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The Poor Are the Trust of God in Your Midst

Barbara Koppe | May 21, 2024

The views expressed in our content reflect individual perspectives and do not represent the authoritative views of the Baha'i Faith.

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Barbara Koppe | May 21, 2024

The views expressed in our content reflect individual perspectives and do not represent the authoritative views of the Baha'i Faith.

My husband and I live on the edge of a National Park in Sydney, Australia, where at least 20-30 people reside in the park in tents or caves, suffering through the harshest of conditions.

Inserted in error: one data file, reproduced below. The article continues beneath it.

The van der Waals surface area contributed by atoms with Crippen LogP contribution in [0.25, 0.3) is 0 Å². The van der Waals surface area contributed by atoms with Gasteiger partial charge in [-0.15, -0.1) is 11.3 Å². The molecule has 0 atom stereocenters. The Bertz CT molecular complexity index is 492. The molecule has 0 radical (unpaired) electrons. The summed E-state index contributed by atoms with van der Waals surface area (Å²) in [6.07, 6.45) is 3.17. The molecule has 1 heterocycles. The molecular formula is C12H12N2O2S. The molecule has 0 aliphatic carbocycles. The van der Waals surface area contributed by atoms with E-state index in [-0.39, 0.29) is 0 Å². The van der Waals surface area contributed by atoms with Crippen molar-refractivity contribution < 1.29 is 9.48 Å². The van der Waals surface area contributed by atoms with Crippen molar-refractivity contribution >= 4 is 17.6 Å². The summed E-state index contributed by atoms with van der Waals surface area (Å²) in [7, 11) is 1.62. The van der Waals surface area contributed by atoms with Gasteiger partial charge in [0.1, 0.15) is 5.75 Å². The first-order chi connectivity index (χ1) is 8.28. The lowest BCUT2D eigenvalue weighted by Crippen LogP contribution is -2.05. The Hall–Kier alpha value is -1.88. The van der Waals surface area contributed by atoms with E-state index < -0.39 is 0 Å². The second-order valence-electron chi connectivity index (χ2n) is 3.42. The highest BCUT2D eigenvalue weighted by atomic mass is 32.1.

We have been fortunate to meet some of these homeless people over the years. One person, Darren, who had lived in the park for over 20 years, became a wonderful friend. Darren offered to paint our house. He would often have a meal with us, do his washing, and sleep in our home when the rain was bucketing down.

RELATED: Can Spirituality Solve the Disparity Between Rich and Poor?

We often pray for these unfortunate people living in these tough conditions and have long wondered how we could help them all in more practical ways. We’ve been inspired to try to help by this passage from Baha’u’llah, the prophet and founder of the Baha’i Faith: